As an engineer I'm very creative; I can come up with a thousand different ways that something can go wrong and fail. But I can't create a thousand different tests. It's not practical.
The beauty of machine learning is that we learn over time from the data set about what differences matter. An example of a difference that doesn't matter might be the orientation of the screw head. So our algorithms become desensitized to that particular area.
However, if we've seen 20,000 images that all look pretty much the same and then suddenly there's an image where something is different. There's a really high probability that that difference is important.
From an engineering perspective we're building hundreds, thousands, or in some cases even millions of units a day. I can't look at all of these images, but if a computer can show me the top one percent that are interesting I will look at those because I'm trying to see if there are true defects. Then I can set up enduring tests that make sure that we can find those defects in the future.
DN: Is there any sort of limit to how many tests or experiments an engineer could have running on a particular product?
Shedletsky: We haven't found it yet. In terms of running live on the line, tests do add some time, but we're talking about milliseconds. Today if you want to add an inspection test for a human any kind of test is going to add a second or two. Human inspectors can typically only inspect about five things total per person. So if you wanted to test five different ways something could fail that would take up your whole human, and that human will probably take 10 seconds to do that inspection. We can do those five tests much faster and in real time.
Now, if you ran, say, a thousand tests I think it would it would slow us down initially, but we would work hard to bring that the back up. Our customers are typically running 10 to 15 tests on an individual kind of inspection – an inspection being a whole view of the product.
Design News: There's also a physical component necessary as well, right? Can you talk a bit more about the hardware setup required for this?
Shedletsky: We create images from an array cameras that are deployed wherever the manufacturing lines are. The reason is because you want checkpoints that keep states of assembly before you close up the unit and it's hard to get back at it.
We put our vision in places where vision hasn't typically been deployed in the past. Typically industrial vision is deployed for a very, very narrow purpose like, “I want to measure this gap.” We're using it in different way that's more generalized.
DN: Are these proprietary cameras? How does the camera system get implemented?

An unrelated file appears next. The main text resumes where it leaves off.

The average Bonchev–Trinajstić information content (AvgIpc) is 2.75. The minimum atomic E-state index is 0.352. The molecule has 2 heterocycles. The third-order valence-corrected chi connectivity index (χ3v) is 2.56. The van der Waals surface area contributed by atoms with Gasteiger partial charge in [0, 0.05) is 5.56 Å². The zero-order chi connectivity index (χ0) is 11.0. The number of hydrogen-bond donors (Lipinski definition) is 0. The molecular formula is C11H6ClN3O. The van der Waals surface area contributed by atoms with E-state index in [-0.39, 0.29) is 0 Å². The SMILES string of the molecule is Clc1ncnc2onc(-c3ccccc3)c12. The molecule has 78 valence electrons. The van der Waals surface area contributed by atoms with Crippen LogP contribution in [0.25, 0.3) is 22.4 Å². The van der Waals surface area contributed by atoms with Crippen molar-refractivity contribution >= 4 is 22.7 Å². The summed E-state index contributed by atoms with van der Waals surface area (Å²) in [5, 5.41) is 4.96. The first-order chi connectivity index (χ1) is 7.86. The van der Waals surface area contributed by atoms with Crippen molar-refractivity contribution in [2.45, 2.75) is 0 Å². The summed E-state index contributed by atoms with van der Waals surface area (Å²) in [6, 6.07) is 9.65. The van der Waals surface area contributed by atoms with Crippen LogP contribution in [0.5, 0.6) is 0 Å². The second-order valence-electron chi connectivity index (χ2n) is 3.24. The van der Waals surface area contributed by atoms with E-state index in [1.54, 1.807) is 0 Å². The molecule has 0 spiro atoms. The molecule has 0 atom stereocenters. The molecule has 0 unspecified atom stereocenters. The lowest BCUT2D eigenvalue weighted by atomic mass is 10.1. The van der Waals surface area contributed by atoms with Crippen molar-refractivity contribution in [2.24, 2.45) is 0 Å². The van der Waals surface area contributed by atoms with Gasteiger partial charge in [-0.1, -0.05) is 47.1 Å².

Shedletsky: The cameras are not proprietary. They're off-the-shelf. We can integrate if customers already have cameras that are producing images. Many of our customers do have cameras that are in reasonable spots where they want the data records; they just want this augmentation for new defects as well.
DN: How big of an infrastructure change is it for companies that don't already have large integrated camera systems? What's the implementation process like?
Shedletsky: The reason we built our own hardware stations is so that we can deploy them incredibly quickly. We do not rely on our customers to have significant infrastructure in place. We sit down with our customers, we figure out where we're going to put stations on the line, and then four weeks later we show up with equipment. We literally plug it into the wall and then we're ready to go.
We're not taking [assembly] lines down to do this. We get everything set up. It takes about an hour or two per station. We calibrate, we train everybody, and then they just run their build and we're just like a station on their line.
Instrumental's software displays inspection images of a product through every phase of manufacturing. (Image source: Instrumental)
DN: Your system is partially cloud-based, but you there are also some edge processing capabilities within it too. Given this, how do you handle things in terms of scalabilty?
Shedletsky: The cloud is very scalable. We use GPU acceleration. Also, for our cloud processing we don't have to provide a result in a split second. It's okay for it to take a couple of seconds or minutes to get a result because our cloud results are latent – our users log on after the fact to see what has happened.
Once someone is expecting a real-time result that's when we push it down to the edge where we can control our GPU hardware on the line, which is pretty cheap these days. Thanks to Nvidia and other companies like that we're able to provide pretty-high powered processing units with every station for not a lot of cost, which enables us to do our computations very quickly.